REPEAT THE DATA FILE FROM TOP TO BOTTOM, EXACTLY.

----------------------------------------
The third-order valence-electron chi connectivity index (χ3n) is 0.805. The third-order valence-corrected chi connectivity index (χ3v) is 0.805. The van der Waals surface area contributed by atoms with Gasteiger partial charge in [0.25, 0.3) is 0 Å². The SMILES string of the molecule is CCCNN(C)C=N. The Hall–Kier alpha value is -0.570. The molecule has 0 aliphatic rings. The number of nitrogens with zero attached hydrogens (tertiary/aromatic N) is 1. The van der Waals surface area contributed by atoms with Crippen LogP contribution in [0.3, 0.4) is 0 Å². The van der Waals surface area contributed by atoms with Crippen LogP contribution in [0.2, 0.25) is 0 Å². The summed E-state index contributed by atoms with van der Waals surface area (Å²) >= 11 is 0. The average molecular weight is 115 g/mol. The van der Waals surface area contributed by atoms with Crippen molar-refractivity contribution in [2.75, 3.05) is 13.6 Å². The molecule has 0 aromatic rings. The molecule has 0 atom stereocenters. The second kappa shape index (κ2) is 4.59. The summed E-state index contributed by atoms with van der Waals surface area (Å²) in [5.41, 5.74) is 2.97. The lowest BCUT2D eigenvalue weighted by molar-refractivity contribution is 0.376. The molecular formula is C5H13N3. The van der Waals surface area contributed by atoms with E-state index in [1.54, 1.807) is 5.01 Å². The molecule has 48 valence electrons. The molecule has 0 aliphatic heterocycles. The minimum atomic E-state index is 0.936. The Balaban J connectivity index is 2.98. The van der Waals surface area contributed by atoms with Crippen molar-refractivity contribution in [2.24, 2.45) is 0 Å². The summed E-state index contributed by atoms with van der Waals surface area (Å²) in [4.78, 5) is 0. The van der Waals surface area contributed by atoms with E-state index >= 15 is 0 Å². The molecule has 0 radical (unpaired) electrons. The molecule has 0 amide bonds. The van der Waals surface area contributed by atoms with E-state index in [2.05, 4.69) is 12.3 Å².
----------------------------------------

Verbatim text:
The third-order valence-electron chi connectivity index (χ3n) is 0.805. The third-order valence-corrected chi connectivity index (χ3v) is 0.805. The van der Waals surface area contributed by atoms with Gasteiger partial charge in [0.25, 0.3) is 0 Å². The SMILES string of the molecule is CCCNN(C)C=N. The Hall–Kier alpha value is -0.570. The molecule has 0 aliphatic rings. The number of nitrogens with zero attached hydrogens (tertiary/aromatic N) is 1. The van der Waals surface area contributed by atoms with Crippen LogP contribution in [0.3, 0.4) is 0 Å². The van der Waals surface area contributed by atoms with Crippen LogP contribution in [0.2, 0.25) is 0 Å². The summed E-state index contributed by atoms with van der Waals surface area (Å²) >= 11 is 0. The average molecular weight is 115 g/mol. The van der Waals surface area contributed by atoms with Crippen molar-refractivity contribution in [2.75, 3.05) is 13.6 Å². The molecule has 0 aromatic rings. The molecule has 0 atom stereocenters. The second kappa shape index (κ2) is 4.59. The summed E-state index contributed by atoms with van der Waals surface area (Å²) in [5.41, 5.74) is 2.97. The lowest BCUT2D eigenvalue weighted by molar-refractivity contribution is 0.376. The molecular formula is C5H13N3. The van der Waals surface area contributed by atoms with E-state index in [1.54, 1.807) is 5.01 Å². The molecule has 48 valence electrons. The molecule has 0 aliphatic heterocycles. The minimum atomic E-state index is 0.936. The Balaban J connectivity index is 2.98. The van der Waals surface area contributed by atoms with Crippen molar-refractivity contribution in [2.24, 2.45) is 0 Å². The summed E-state index contributed by atoms with van der Waals surface area (Å²) in [4.78, 5) is 0. The van der Waals surface area contributed by atoms with E-state index >= 15 is 0 Å². The molecule has 0 radical (unpaired) electrons. The molecule has 0 amide bonds. The van der Waals surface area contributed by atoms with E-state index in [2.05, 4.69) is 12.3 Å².